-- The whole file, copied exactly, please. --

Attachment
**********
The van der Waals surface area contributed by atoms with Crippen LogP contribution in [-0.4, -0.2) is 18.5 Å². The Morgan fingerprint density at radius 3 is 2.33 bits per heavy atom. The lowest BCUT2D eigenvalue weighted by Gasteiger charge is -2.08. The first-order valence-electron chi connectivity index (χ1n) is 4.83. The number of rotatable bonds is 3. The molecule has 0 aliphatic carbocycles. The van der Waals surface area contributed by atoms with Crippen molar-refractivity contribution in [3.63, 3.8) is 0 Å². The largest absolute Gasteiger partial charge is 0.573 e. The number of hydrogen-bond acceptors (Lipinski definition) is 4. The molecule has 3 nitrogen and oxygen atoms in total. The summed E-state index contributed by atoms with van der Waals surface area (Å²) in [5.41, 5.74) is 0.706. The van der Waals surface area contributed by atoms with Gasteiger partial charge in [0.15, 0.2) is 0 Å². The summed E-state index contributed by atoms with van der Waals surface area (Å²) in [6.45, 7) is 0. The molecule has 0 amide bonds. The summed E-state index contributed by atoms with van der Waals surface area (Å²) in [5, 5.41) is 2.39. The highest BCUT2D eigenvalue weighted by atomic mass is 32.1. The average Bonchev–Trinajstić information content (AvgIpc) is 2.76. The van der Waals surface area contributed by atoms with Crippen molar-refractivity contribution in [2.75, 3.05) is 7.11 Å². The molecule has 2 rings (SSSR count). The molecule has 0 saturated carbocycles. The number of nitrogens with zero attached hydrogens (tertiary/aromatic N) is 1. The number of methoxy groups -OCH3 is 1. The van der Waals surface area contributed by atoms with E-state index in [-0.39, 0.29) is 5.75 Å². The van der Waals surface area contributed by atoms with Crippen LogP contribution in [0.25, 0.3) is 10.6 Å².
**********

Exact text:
The van der Waals surface area contributed by atoms with Crippen LogP contribution in [-0.4, -0.2) is 18.5 Å². The Morgan fingerprint density at radius 3 is 2.33 bits per heavy atom. The lowest BCUT2D eigenvalue weighted by Gasteiger charge is -2.08. The first-order valence-electron chi connectivity index (χ1n) is 4.83. The number of rotatable bonds is 3. The molecule has 0 aliphatic carbocycles. The van der Waals surface area contributed by atoms with Crippen molar-refractivity contribution in [3.63, 3.8) is 0 Å². The largest absolute Gasteiger partial charge is 0.573 e. The number of hydrogen-bond acceptors (Lipinski definition) is 4. The molecule has 3 nitrogen and oxygen atoms in total. The summed E-state index contributed by atoms with van der Waals surface area (Å²) in [5.41, 5.74) is 0.706. The van der Waals surface area contributed by atoms with Gasteiger partial charge in [0.15, 0.2) is 0 Å². The summed E-state index contributed by atoms with van der Waals surface area (Å²) in [6.45, 7) is 0. The molecule has 0 amide bonds. The summed E-state index contributed by atoms with van der Waals surface area (Å²) in [5, 5.41) is 2.39. The highest BCUT2D eigenvalue weighted by atomic mass is 32.1. The average Bonchev–Trinajstić information content (AvgIpc) is 2.76. The van der Waals surface area contributed by atoms with Crippen molar-refractivity contribution in [2.75, 3.05) is 7.11 Å². The molecule has 2 rings (SSSR count). The molecule has 0 saturated carbocycles. The number of nitrogens with zero attached hydrogens (tertiary/aromatic N) is 1. The number of methoxy groups -OCH3 is 1. The van der Waals surface area contributed by atoms with E-state index in [-0.39, 0.29) is 5.75 Å². The van der Waals surface area contributed by atoms with Crippen LogP contribution in [0.25, 0.3) is 10.6 Å².